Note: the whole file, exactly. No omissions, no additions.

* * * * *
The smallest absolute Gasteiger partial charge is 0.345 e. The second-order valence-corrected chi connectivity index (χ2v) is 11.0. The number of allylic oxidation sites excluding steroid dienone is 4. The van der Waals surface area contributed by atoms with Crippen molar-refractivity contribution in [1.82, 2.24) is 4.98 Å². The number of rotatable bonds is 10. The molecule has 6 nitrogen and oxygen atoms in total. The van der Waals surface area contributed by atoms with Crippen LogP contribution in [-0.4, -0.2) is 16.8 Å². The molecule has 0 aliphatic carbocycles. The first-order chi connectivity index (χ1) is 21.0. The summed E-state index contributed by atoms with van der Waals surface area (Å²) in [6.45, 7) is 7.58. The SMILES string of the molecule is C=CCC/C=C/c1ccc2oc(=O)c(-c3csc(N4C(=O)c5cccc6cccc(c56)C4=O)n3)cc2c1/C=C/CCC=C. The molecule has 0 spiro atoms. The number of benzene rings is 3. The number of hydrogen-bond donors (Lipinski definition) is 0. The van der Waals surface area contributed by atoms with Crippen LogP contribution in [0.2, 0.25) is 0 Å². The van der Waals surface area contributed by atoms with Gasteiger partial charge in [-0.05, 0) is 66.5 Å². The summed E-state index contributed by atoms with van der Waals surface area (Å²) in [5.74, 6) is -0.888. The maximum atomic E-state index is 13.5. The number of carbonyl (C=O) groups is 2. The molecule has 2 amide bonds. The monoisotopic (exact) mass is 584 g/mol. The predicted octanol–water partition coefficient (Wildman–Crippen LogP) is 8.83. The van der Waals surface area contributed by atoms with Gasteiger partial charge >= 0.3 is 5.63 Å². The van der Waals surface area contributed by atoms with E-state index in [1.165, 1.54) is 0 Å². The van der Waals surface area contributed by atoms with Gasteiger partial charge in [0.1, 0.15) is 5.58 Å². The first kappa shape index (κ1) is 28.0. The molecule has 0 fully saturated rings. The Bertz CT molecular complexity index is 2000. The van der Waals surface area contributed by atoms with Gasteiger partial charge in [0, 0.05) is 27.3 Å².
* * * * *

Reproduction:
The smallest absolute Gasteiger partial charge is 0.345 e. The second-order valence-corrected chi connectivity index (χ2v) is 11.0. The number of allylic oxidation sites excluding steroid dienone is 4. The van der Waals surface area contributed by atoms with Crippen molar-refractivity contribution in [1.82, 2.24) is 4.98 Å². The number of rotatable bonds is 10. The molecule has 6 nitrogen and oxygen atoms in total. The van der Waals surface area contributed by atoms with Crippen LogP contribution in [-0.4, -0.2) is 16.8 Å². The molecule has 0 aliphatic carbocycles. The first-order chi connectivity index (χ1) is 21.0. The summed E-state index contributed by atoms with van der Waals surface area (Å²) in [6.45, 7) is 7.58. The SMILES string of the molecule is C=CCC/C=C/c1ccc2oc(=O)c(-c3csc(N4C(=O)c5cccc6cccc(c56)C4=O)n3)cc2c1/C=C/CCC=C. The molecule has 0 spiro atoms. The number of benzene rings is 3. The number of hydrogen-bond donors (Lipinski definition) is 0. The van der Waals surface area contributed by atoms with Crippen LogP contribution in [0.2, 0.25) is 0 Å². The van der Waals surface area contributed by atoms with Gasteiger partial charge in [-0.05, 0) is 66.5 Å². The summed E-state index contributed by atoms with van der Waals surface area (Å²) in [5.74, 6) is -0.888. The maximum atomic E-state index is 13.5. The number of carbonyl (C=O) groups is 2. The molecule has 2 amide bonds. The monoisotopic (exact) mass is 584 g/mol. The predicted octanol–water partition coefficient (Wildman–Crippen LogP) is 8.83. The van der Waals surface area contributed by atoms with Gasteiger partial charge >= 0.3 is 5.63 Å². The van der Waals surface area contributed by atoms with E-state index in [1.165, 1.54) is 0 Å². The van der Waals surface area contributed by atoms with Gasteiger partial charge in [0.1, 0.15) is 5.58 Å². The first kappa shape index (κ1) is 28.0. The molecule has 0 fully saturated rings. The Bertz CT molecular complexity index is 2000. The van der Waals surface area contributed by atoms with Gasteiger partial charge in [0, 0.05) is 27.3 Å².